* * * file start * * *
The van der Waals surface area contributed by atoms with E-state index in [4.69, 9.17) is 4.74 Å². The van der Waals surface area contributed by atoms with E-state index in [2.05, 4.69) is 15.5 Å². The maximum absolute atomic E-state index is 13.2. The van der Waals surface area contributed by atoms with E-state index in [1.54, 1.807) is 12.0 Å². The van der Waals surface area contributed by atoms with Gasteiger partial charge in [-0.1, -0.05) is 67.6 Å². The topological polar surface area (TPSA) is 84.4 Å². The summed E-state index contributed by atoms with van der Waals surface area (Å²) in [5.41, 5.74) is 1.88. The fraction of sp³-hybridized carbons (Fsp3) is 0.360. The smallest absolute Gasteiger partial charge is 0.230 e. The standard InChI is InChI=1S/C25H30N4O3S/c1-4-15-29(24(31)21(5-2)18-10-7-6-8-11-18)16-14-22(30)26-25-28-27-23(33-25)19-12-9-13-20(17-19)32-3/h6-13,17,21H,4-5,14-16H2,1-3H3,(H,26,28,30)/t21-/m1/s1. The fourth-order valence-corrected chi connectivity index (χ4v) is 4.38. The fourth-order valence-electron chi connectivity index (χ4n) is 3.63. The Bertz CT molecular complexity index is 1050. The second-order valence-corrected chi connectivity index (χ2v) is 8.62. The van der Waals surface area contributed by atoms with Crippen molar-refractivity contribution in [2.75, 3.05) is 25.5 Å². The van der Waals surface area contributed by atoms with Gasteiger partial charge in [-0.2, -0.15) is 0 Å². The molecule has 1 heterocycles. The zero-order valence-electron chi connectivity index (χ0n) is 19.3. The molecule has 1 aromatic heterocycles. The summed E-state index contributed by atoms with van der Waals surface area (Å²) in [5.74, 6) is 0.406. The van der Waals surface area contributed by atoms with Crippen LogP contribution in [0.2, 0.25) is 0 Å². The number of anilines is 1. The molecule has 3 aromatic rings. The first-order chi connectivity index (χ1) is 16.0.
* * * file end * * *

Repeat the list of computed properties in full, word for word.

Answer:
The van der Waals surface area contributed by atoms with E-state index in [4.69, 9.17) is 4.74 Å². The van der Waals surface area contributed by atoms with E-state index in [2.05, 4.69) is 15.5 Å². The maximum absolute atomic E-state index is 13.2. The van der Waals surface area contributed by atoms with E-state index in [1.54, 1.807) is 12.0 Å². The van der Waals surface area contributed by atoms with Gasteiger partial charge in [-0.1, -0.05) is 67.6 Å². The topological polar surface area (TPSA) is 84.4 Å². The summed E-state index contributed by atoms with van der Waals surface area (Å²) in [5.41, 5.74) is 1.88. The fraction of sp³-hybridized carbons (Fsp3) is 0.360. The smallest absolute Gasteiger partial charge is 0.230 e. The standard InChI is InChI=1S/C25H30N4O3S/c1-4-15-29(24(31)21(5-2)18-10-7-6-8-11-18)16-14-22(30)26-25-28-27-23(33-25)19-12-9-13-20(17-19)32-3/h6-13,17,21H,4-5,14-16H2,1-3H3,(H,26,28,30)/t21-/m1/s1. The fourth-order valence-corrected chi connectivity index (χ4v) is 4.38. The fourth-order valence-electron chi connectivity index (χ4n) is 3.63. The Bertz CT molecular complexity index is 1050. The second-order valence-corrected chi connectivity index (χ2v) is 8.62. The van der Waals surface area contributed by atoms with Crippen molar-refractivity contribution in [2.75, 3.05) is 25.5 Å². The van der Waals surface area contributed by atoms with Gasteiger partial charge in [-0.2, -0.15) is 0 Å². The molecule has 1 heterocycles. The zero-order valence-electron chi connectivity index (χ0n) is 19.3. The molecule has 1 aromatic heterocycles. The summed E-state index contributed by atoms with van der Waals surface area (Å²) in [5.74, 6) is 0.406. The van der Waals surface area contributed by atoms with Crippen LogP contribution in [0.2, 0.25) is 0 Å². The number of anilines is 1. The molecule has 3 aromatic rings. The first-order chi connectivity index (χ1) is 16.0.